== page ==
Some of his selections in the World Cup were a little conservative and he has clearly learnt from his choice of captain by picking Ross Ford, who is guaranteed a slot in the team. He has a nice blend of experience and youth in the training squad, but the problem remains which exact blend we will see come the 4th of February.
The front 5 pretty much picks itself: Allan 'Chunk' Jacobsen, Ford, Murray (Cross if it's a Sunday), Gray and Hamilton is most likely the first string. That should give any opposition coach cause for concern at the set piece and in the loose. The back row is trickier.
With the injury to Kelly Brown, David Denton looks a lot more likely to make the team, most likely at number 8. Despite a wealth of talent, Robinson's problem will remain who to pick and where, with Rob Harley, Al Strokosch and Denton all possible blindsides but our options at 8 strangely reduced of late with Johnnie Beattie's drop in form. Many in Scotland hope for the excellent and athletic Ross Rennie to finally claim his place at openside but questions remain over his fitness, and if Robinson has to pick an inexperienced 6 or 8 (or both) he may well opt for the experienced (but out of sorts) John Barclay there. Me, I'd love to see a Strokosch, Rennie, Denton back row.
Greig Laidlaw is clearly the form standoff (1st 5/8 for our fraction loving New Zealand cousins) in Scotland, despite only having played there for Edinburgh occasionally since last year, having been a scrum-half to that point. He's proven brilliant at running a game from 9 or 10, and is a nerveless goal kicker. There is a groundswell of opinion calling for his inclusion in the team, but Robinson may well prefer to opt for the experience of Dan Parks. They are almost polar opposites: the quietly effective Borderer with a love of running; the talky Aussie with the mercurial boot. 10 may be Laidlaw's best chance of caps this time round anyway - Chris Cusiter and Mike Blair have both found form at the right time, and Rory Lawson is in the mix too. I'd go with Cusiter, but I wouldn't argue with giving Laidlaw and Blair the nod.
10 aside, as usual our problems will lie in the midfield. With Steven Shingler denied to us by the miserly Welsh, Graeme Morrison and Sean Lamont are the most likely choices at 12 but while they break the line often, also display a worrying unwillingness to pass the ball. So it might not matter who gets the nod outside them. If Joe Ansbro is fit, combining him and the resurgent Nick De Luca in the centre could be the best option. There are also the young guns Stuart Hogg and Lee Jones who offer pace and fearlessness to the back three. Jones may find it harder to get in the squad once Tim Visser qualifies. If he gets a chance, he'll look to take it now. I would imagine though that Robinson will go with Morrison, De Luca, Evans and the Lamonts. It might not be the most future-minded selection but if he also picked some new back-rowers and gave Laidlaw his chance at 10, we'd probably accept that.
Okay, maybe the Grand Slam is a trip to Dublin too far, but we're quietly optimistic that the right selection from this group of players can do well in the tournament.
That level of optimism could, however, be tempered by the Scotland team announced on Tuesday.
Rory Baldwin is the editor of The Scottish Rugby Blog
New found pragmatism under le Goret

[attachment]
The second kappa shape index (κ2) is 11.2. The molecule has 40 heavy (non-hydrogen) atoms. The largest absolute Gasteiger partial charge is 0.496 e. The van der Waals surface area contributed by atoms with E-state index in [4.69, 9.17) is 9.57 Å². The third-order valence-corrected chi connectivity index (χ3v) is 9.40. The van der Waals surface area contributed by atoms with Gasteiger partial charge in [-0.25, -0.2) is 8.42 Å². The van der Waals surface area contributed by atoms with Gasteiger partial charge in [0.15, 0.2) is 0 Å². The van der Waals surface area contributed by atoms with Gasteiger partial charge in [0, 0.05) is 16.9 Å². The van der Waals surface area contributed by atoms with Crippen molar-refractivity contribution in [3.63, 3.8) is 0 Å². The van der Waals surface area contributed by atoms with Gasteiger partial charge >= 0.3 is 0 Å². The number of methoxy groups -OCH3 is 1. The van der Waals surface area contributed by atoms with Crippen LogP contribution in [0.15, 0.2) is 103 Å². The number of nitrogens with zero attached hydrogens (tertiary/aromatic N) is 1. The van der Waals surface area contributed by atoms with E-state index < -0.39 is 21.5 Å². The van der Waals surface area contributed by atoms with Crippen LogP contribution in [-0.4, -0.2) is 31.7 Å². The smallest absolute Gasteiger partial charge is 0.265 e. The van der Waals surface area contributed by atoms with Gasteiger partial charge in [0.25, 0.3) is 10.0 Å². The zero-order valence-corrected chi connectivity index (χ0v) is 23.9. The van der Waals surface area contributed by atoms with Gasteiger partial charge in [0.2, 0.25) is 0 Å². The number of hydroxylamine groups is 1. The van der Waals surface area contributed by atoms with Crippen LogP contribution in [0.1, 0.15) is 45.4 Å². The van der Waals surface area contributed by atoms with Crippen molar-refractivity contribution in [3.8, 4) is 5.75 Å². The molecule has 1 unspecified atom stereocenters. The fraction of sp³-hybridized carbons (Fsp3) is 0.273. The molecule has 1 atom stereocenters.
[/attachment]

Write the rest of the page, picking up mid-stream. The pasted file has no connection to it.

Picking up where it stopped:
Posted by tom.hamilton on 01/31/2012
Even by French standards the last World Cup brought with it a whole new level of unpredictability. It's still frustrating to think we were just two points from finally winning a world title but three months have eased the pain. Since then little has changed on the playing side of things but there is a new coaching staff in place.
Nobody will ever compete with Marc Lièvremont on the eccentricity front but the man known as le Goret (the pig) could make France a more consistent team. Philippe Saint-André has made his name through having strong packs with big ball carriers and a good kicking fly-half to organise the game.
His modus operandi might seem ironic given some of the exciting teams he played in, but Saint-André really is the prop in winger’s clothing par excellence. We have already been warned not to expect French flair, good discipline and a strong set-piece are more likely to be the order of the day.
We’ll have a good idea of how conservative he is going to play it when he names his fly-half.
The worry is that Saint-André will go with Beauxis, but even his safety-first approach should see the better runner, passer and tackler get the nod, especially after Trinh-Duc’s boot set up all four Montpellier tries in their thrashing of Stade Français on Friday. There has been a favourable response to Saint-André’s appointment in the UK, but in France his stock is perhaps a little lower after an underwhelming stint in Toulon under big-spending, maverick owner Mourad Boudjellal.
But after the ever-entertaining regime of Lièvremont, perhaps a little stability wouldn’t be a bad thing. In terms of selection there have been a few surprises, and the loss of Thomas Domingo to injury and poor form of Fabien Barcella mean David Attoub and Vincent Debaty could both get chances in the front row. Debaty is a great ball carrier but widely derided for his ability at the coalface in the scrummaging haven that is the Top 14, Attoub offers less dynamism but is less of a gamble in the scrum.
Yoann Maestri and Wesley Fofana should make their debuts, the former has long been touted as the next great French second row, the latter has been shredding backlines domestically and in Europe for Clermont. For the rest it is much of the same, not surprising when you have the talent of Thierry Dusautoir and Imanol Harinordoquy to call on.
Expect to see more of Louis Picamoles who is having a barnstorming season for Toulouse, and the return of Julien Malzieu is well-deserved. The worries could come up front with William Servat not quite the force of old, though not ready to be written off just yet, and the aforementioned dearth of props behind Jean-Baptiste Poux and Nicolas Mas.
The schedule is kind with England and Ireland both travelling to Paris and an early chance of revenge over Italy, while we’ve only lost once in our last seven at Murrayfield and once this millennium in Cardiff. As ever with Les Bleus it’s impossible to know what will happen but anything less than four wins would probably be disappointing given the schedule and the experience of the squad.
Preferred team: Medard, Clerc, Rougerie, Fofana, Malzieu, Trinh-Duc, Parra, Poux, Servat, Mas, Papé, Maestri, Dusautoir, Harinordoquy, Picamoles